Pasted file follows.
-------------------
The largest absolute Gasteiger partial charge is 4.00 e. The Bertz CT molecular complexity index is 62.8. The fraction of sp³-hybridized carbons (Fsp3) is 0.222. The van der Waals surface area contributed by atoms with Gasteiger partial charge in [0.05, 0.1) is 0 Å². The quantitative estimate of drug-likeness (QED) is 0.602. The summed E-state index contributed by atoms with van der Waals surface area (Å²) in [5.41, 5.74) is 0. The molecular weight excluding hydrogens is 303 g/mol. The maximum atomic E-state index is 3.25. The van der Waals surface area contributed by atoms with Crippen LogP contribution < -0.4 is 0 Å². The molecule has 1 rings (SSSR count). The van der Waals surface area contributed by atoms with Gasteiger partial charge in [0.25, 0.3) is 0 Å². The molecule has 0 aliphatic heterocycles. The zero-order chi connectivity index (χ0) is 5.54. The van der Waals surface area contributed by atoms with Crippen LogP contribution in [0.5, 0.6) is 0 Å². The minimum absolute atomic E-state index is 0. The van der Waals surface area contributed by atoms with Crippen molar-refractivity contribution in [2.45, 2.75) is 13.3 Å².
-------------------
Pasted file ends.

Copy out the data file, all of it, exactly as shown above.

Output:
The largest absolute Gasteiger partial charge is 4.00 e. The Bertz CT molecular complexity index is 62.8. The fraction of sp³-hybridized carbons (Fsp3) is 0.222. The van der Waals surface area contributed by atoms with Gasteiger partial charge in [0.05, 0.1) is 0 Å². The quantitative estimate of drug-likeness (QED) is 0.602. The summed E-state index contributed by atoms with van der Waals surface area (Å²) in [5.41, 5.74) is 0. The molecular weight excluding hydrogens is 303 g/mol. The maximum atomic E-state index is 3.25. The van der Waals surface area contributed by atoms with Crippen LogP contribution < -0.4 is 0 Å². The molecule has 1 rings (SSSR count). The van der Waals surface area contributed by atoms with Gasteiger partial charge in [0.25, 0.3) is 0 Å². The molecule has 0 aliphatic heterocycles. The zero-order chi connectivity index (χ0) is 5.54. The van der Waals surface area contributed by atoms with Crippen LogP contribution in [0.5, 0.6) is 0 Å². The minimum absolute atomic E-state index is 0. The van der Waals surface area contributed by atoms with Crippen molar-refractivity contribution in [2.45, 2.75) is 13.3 Å².